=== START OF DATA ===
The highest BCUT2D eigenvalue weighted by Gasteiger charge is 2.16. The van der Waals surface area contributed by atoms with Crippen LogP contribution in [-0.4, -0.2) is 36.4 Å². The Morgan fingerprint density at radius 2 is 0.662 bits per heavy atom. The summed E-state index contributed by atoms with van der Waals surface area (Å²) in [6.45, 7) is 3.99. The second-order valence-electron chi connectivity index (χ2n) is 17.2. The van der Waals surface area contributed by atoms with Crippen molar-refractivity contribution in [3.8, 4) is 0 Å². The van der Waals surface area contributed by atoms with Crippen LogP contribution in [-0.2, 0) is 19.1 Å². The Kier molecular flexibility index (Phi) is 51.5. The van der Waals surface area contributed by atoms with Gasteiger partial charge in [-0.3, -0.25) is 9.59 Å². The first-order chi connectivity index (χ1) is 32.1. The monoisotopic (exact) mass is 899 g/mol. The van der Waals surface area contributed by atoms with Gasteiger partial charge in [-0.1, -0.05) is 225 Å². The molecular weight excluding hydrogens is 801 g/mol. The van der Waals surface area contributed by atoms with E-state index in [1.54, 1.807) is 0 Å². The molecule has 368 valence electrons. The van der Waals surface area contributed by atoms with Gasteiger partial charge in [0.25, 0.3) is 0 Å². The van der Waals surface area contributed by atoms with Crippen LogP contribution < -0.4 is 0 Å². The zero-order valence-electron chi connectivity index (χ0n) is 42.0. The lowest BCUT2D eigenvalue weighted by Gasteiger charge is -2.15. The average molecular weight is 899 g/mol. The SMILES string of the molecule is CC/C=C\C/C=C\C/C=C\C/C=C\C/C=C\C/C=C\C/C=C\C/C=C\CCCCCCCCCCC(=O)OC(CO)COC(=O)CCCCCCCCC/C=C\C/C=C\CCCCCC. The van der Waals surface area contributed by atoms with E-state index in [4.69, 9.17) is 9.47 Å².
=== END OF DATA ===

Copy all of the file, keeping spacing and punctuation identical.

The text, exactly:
The highest BCUT2D eigenvalue weighted by Gasteiger charge is 2.16. The van der Waals surface area contributed by atoms with Crippen LogP contribution in [-0.4, -0.2) is 36.4 Å². The Morgan fingerprint density at radius 2 is 0.662 bits per heavy atom. The summed E-state index contributed by atoms with van der Waals surface area (Å²) in [6.45, 7) is 3.99. The second-order valence-electron chi connectivity index (χ2n) is 17.2. The van der Waals surface area contributed by atoms with Crippen molar-refractivity contribution in [3.8, 4) is 0 Å². The van der Waals surface area contributed by atoms with Crippen LogP contribution in [-0.2, 0) is 19.1 Å². The Kier molecular flexibility index (Phi) is 51.5. The van der Waals surface area contributed by atoms with Gasteiger partial charge in [-0.3, -0.25) is 9.59 Å². The first-order chi connectivity index (χ1) is 32.1. The monoisotopic (exact) mass is 899 g/mol. The van der Waals surface area contributed by atoms with Gasteiger partial charge in [-0.1, -0.05) is 225 Å². The molecular weight excluding hydrogens is 801 g/mol. The van der Waals surface area contributed by atoms with E-state index in [1.54, 1.807) is 0 Å². The molecule has 368 valence electrons. The van der Waals surface area contributed by atoms with Gasteiger partial charge in [0.25, 0.3) is 0 Å². The van der Waals surface area contributed by atoms with Crippen LogP contribution < -0.4 is 0 Å². The zero-order valence-electron chi connectivity index (χ0n) is 42.0. The lowest BCUT2D eigenvalue weighted by Gasteiger charge is -2.15. The average molecular weight is 899 g/mol. The SMILES string of the molecule is CC/C=C\C/C=C\C/C=C\C/C=C\C/C=C\C/C=C\C/C=C\C/C=C\CCCCCCCCCCC(=O)OC(CO)COC(=O)CCCCCCCCC/C=C\C/C=C\CCCCCC. The van der Waals surface area contributed by atoms with E-state index in [4.69, 9.17) is 9.47 Å².